"An Act relating to child-in-need-of-aid proceedings; amending the construction of statutes pertaining to children in need of aid; relating to guardianships; relating to the confidentiality of investigations, court hearings, court records, and public agency records and information in child-in-need-of-aid matters and certain child protection matters, to immunity regarding disclosure of information in child-in-need-of-aid matters and certain child protection matters, to proceedings regarding voluntary relinquishment and termination of a parent and child relationship, to eligibility for permanent fund dividends for certain children in the custody of the state, and to juvenile delinquency proceedings and placements; reestablishing and relating to a state citizens' review panel; amending the obligation of a public agency to disclose agency information pertaining to a child in need of aid; relating to disclosure of confidential or privileged information about children and families involved with children's services within the Department of Health and Social Services to officials for review or use in official capacities; relating to reports of harm and to adoptions and foster care; relating to consent for the medication of children in state custody; prescribing the rights of family members related to child-in-need-of-aid cases and establishing a familial priority for adoption; modifying adoption and placement procedures in certain child-in-need-of-aid cases; amending Rules 9 and 13, Alaska Adoption Rules, Rules 3, 17.2, 18, and 22, Alaska Child in Need of Aid Rules of Procedure, and Rules 14 and 15, Alaska Rules of Probate Procedure; relating to the admissibility into evidence of the prior recorded statement of a crime victim less than 16 years of age; and amending Rule 801, Alaska Rules of Evidence; and providing for an effective date. "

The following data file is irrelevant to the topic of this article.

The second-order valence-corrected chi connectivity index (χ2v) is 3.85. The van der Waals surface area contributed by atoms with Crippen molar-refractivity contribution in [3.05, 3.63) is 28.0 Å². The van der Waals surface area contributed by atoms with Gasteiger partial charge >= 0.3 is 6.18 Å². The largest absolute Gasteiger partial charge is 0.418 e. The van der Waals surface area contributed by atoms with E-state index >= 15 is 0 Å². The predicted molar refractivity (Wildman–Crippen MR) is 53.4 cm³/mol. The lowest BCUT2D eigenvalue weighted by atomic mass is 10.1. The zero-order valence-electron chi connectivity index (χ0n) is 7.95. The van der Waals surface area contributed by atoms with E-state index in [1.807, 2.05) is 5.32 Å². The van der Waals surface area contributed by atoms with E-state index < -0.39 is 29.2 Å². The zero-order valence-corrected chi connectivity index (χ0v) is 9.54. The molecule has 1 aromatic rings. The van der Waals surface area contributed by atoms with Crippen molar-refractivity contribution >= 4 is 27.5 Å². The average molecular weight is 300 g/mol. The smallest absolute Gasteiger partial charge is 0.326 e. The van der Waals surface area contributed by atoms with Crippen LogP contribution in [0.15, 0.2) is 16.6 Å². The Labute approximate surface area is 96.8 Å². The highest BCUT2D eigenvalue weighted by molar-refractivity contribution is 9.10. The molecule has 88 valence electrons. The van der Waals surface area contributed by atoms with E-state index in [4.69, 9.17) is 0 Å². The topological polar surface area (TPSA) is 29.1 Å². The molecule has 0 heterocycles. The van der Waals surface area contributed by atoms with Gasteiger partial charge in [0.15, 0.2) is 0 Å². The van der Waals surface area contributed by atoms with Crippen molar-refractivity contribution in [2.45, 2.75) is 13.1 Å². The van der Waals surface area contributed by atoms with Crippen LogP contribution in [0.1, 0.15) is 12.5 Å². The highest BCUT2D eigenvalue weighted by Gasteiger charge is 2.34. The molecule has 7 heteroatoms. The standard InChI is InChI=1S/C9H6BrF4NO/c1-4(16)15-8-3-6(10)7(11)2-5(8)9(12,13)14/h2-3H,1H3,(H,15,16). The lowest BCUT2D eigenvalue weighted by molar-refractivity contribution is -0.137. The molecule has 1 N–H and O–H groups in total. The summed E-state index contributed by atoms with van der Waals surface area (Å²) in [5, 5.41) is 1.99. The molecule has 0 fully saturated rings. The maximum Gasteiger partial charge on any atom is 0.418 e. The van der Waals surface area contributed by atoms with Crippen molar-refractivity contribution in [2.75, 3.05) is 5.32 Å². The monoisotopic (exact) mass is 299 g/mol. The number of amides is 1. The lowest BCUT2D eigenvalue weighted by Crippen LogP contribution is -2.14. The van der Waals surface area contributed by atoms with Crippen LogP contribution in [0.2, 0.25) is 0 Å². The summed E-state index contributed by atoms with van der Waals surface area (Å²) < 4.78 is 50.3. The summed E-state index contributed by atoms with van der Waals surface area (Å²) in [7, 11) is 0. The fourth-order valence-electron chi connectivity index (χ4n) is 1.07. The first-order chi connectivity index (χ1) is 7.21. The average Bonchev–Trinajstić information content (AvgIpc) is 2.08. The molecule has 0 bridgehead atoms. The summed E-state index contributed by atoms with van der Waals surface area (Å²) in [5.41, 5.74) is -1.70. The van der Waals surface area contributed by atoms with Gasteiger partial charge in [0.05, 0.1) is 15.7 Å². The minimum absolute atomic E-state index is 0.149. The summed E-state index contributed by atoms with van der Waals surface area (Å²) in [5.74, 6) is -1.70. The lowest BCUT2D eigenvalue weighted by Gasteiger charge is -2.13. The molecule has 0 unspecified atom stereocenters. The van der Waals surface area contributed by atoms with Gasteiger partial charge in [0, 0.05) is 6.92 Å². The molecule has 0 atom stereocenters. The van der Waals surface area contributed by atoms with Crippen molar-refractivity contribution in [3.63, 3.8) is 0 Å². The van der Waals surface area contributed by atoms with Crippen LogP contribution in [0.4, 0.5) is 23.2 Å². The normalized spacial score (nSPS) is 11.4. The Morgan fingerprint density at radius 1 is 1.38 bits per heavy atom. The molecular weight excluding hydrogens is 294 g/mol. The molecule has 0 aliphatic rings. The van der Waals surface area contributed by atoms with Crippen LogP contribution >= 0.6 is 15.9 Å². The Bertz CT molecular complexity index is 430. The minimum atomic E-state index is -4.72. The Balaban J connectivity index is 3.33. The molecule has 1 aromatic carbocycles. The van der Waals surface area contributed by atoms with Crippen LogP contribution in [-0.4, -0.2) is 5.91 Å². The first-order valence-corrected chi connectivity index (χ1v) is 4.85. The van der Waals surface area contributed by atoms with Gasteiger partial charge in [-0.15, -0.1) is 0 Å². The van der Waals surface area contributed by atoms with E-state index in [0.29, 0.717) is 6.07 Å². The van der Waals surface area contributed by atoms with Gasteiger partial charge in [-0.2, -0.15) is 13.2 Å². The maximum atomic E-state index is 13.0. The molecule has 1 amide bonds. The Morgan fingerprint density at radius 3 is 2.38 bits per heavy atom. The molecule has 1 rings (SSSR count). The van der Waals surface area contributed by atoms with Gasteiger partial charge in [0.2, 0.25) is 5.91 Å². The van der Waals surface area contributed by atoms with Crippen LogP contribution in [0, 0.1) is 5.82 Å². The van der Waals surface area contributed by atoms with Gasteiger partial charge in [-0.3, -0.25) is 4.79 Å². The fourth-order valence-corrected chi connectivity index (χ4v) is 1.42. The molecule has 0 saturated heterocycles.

"This legislation goes a long way in protecting and preserving families in Alaska and making government accountable for its actions when children are in State custody."
- Rep. Coghill
My belief that children belong to their parents and that families should be preserved was why I ran for office the first time in 1998. To protect vulnerable children the government requires parents to raise their children by certain standards, and I believe government should be held to those high standards when they take children into their custody. Dealing with the Office of Children's Services should have good due process and should be transparent so that everyone involved knows what the rules are and what is required of them
HB 53 is an omnibus bill that does many things. It creates a duty and standard of care for social workers who are making decisions for children in state custody. It makes the process transparent by making confidential information currently unavailable accessible to certain people, making court proceedings open to the public, and giving parents the right to a jury trial in proceedings to terminate their parental rights.
This legislation also strengthens the rights of grandparents, especially those who have already been instrumental in raising the child. Many times when parents run awry of OCS, grandparents get placement of the child. If parental rights are terminated, the grandparents should have preference for adoption. Other relatives or family friends should also be considered for placement before a child is placed with complete strangers. Grandparents also gain accessibility to information and hearings in CINA cases through this legislation.
An additional safeguard to transparency and due process is the re-establishment of state and local citizens review panels that will adopt policies and procedures by regulation, compile reports, report to the governor annually, and conduct hearings on complaints filed against OCS.
The bill encourages the use of Child Advocacy Centers (CAC) in areas they are available and requires audio recordings for all other interviews of children believed to have been sexually abused. This creates accountability in interviewing and protects the child from multiple interrogations.
This legislation goes a long way in protecting and preserving families in Alaska and making government accountable for its actions when children are in State custody.